February 4, 1943

PROPOSED MINISTRY AND BOARD TO SUPERVISE SHORTAGE


On the orders of the day:


NAT

Gordon Graydon (Leader of the Official Opposition)

National Government

Mr. GORDON GRAYDON (Leader of the Opposition):

I am going to ask the Prime Minister another question, and perhaps I will have better luck with this one.

From communications I have received, the fuel shortage in many parts of Canada continues to be acute. On Friday last the hon. member for Lake Centre (Mr. Diefenbaker) directed a question to the Prime Minister on this point. At that time the Prime Minister asked the hon. member to allow his question *to stand as a notice and indicated that a committee had been appointed by the cabinet some little time ago to deal with the problem. Perhaps the Prime Minister is now in a position to indicate to the house and to the country what steps the government has in contemplation to meet this quite serious shortage.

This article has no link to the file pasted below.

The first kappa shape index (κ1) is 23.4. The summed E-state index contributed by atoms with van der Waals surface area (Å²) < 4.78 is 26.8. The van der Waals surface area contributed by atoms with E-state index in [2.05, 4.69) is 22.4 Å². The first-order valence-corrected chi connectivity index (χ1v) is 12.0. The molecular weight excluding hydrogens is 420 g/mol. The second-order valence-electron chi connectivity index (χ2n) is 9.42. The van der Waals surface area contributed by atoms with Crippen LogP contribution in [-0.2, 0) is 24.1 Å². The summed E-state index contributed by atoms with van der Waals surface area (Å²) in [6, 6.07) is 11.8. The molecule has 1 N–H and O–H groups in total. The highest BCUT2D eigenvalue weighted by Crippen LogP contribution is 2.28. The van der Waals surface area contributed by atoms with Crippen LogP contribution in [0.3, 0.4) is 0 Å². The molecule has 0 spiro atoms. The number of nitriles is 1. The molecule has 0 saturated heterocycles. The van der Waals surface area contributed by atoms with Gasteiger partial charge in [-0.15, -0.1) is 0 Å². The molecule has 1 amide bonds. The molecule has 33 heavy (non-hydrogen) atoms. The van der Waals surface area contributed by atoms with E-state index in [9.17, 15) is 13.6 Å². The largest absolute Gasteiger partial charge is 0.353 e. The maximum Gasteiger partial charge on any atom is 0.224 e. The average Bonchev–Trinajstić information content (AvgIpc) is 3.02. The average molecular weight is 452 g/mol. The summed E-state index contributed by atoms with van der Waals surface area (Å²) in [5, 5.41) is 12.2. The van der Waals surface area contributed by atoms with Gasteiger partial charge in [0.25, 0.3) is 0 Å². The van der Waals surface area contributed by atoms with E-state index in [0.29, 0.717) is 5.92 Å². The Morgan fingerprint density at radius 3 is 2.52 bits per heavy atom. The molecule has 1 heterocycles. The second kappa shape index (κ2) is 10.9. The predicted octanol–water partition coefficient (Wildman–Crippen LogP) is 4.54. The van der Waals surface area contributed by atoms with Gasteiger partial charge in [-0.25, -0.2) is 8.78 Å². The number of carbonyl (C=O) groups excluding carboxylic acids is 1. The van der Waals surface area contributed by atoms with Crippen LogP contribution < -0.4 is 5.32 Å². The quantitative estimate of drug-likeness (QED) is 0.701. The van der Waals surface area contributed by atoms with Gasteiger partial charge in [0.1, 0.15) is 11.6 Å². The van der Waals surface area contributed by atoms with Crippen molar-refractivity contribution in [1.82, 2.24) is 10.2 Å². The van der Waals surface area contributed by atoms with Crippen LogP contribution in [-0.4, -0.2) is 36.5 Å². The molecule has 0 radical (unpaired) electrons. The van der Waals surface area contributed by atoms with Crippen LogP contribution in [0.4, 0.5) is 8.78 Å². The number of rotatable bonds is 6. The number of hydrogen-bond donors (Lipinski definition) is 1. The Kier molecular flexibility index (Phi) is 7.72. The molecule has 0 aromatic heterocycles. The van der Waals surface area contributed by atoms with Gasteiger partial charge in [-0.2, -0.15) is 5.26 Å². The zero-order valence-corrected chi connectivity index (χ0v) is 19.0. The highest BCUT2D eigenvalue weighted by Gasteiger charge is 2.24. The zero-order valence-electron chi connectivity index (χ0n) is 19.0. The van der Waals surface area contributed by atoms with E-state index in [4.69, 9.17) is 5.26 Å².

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LIB

William Lyon Mackenzie King (Prime Minister; Secretary of State for External Affairs; President of the Privy Council)

Liberal

Right Hon. W. L. MACKENZIE KING (Prime Minister):

I have in my hand material that was sent to me by the committee to which my hon. friend has referred, but it did not seem to me to be in such form that I would care to present it to parliament. Also I should mention that the committee is associated with the wartime prices and trade board. I think the reply should be made by the Minister of Finance. I have had a word with the deputy minister of finance about the matter, and he indicated that he thought he would be in a position to see that the minister would have a definite statement to give [DOT]to the house to-morrow.

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LABOUR CONDITIONS

REPORTED LAY-OFF AT MONTREAL ANGUS SHOPS


On the orders of the day:


?

Thomas Miller Bell

Mr. M. J. COLD WELL (Rosetown-Biggar):

Just before I came into the chamber I met a delegation of men from Montreal, and as a result I should like to direct a question to the Minister of Munitions and Supply. They are perturbed because reports indicate that a serious lay-off is to be made in the Angus

Labour Conditions